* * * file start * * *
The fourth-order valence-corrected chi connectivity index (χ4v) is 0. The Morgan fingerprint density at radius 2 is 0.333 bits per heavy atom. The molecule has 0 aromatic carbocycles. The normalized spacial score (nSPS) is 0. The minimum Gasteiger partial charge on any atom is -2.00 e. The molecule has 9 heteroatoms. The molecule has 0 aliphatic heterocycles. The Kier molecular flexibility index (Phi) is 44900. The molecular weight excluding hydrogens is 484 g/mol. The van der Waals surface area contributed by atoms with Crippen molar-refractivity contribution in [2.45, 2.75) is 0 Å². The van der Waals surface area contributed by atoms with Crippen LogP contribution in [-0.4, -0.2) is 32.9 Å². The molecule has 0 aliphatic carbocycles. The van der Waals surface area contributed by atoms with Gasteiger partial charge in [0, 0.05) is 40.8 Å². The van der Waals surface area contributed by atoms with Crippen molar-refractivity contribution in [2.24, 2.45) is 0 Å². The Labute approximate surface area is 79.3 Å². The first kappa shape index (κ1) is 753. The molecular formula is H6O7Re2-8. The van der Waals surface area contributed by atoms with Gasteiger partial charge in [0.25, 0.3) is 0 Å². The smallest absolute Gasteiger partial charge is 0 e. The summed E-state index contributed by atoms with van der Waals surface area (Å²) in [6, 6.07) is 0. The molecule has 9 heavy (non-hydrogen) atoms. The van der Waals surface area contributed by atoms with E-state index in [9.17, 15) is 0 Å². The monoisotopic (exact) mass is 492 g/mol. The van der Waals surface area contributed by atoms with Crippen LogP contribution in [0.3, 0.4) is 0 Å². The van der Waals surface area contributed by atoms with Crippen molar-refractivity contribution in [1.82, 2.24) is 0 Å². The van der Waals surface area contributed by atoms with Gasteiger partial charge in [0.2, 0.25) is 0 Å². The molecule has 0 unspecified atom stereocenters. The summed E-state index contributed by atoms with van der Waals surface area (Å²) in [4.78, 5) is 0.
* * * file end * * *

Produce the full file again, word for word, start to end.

The fourth-order valence-corrected chi connectivity index (χ4v) is 0. The Morgan fingerprint density at radius 2 is 0.333 bits per heavy atom. The molecule has 0 aromatic carbocycles. The normalized spacial score (nSPS) is 0. The minimum Gasteiger partial charge on any atom is -2.00 e. The molecule has 9 heteroatoms. The molecule has 0 aliphatic heterocycles. The Kier molecular flexibility index (Phi) is 44900. The molecular weight excluding hydrogens is 484 g/mol. The van der Waals surface area contributed by atoms with Crippen molar-refractivity contribution in [2.45, 2.75) is 0 Å². The van der Waals surface area contributed by atoms with Crippen LogP contribution in [-0.4, -0.2) is 32.9 Å². The molecule has 0 aliphatic carbocycles. The van der Waals surface area contributed by atoms with Gasteiger partial charge in [0, 0.05) is 40.8 Å². The van der Waals surface area contributed by atoms with Crippen molar-refractivity contribution in [2.24, 2.45) is 0 Å². The Labute approximate surface area is 79.3 Å². The first kappa shape index (κ1) is 753. The molecular formula is H6O7Re2-8. The van der Waals surface area contributed by atoms with Gasteiger partial charge in [0.25, 0.3) is 0 Å². The smallest absolute Gasteiger partial charge is 0 e. The summed E-state index contributed by atoms with van der Waals surface area (Å²) in [6, 6.07) is 0. The molecule has 9 heavy (non-hydrogen) atoms. The van der Waals surface area contributed by atoms with E-state index in [9.17, 15) is 0 Å². The monoisotopic (exact) mass is 492 g/mol. The van der Waals surface area contributed by atoms with Crippen LogP contribution in [0.3, 0.4) is 0 Å². The van der Waals surface area contributed by atoms with Crippen molar-refractivity contribution in [1.82, 2.24) is 0 Å². The van der Waals surface area contributed by atoms with Gasteiger partial charge in [0.2, 0.25) is 0 Å². The molecule has 0 unspecified atom stereocenters. The summed E-state index contributed by atoms with van der Waals surface area (Å²) in [4.78, 5) is 0.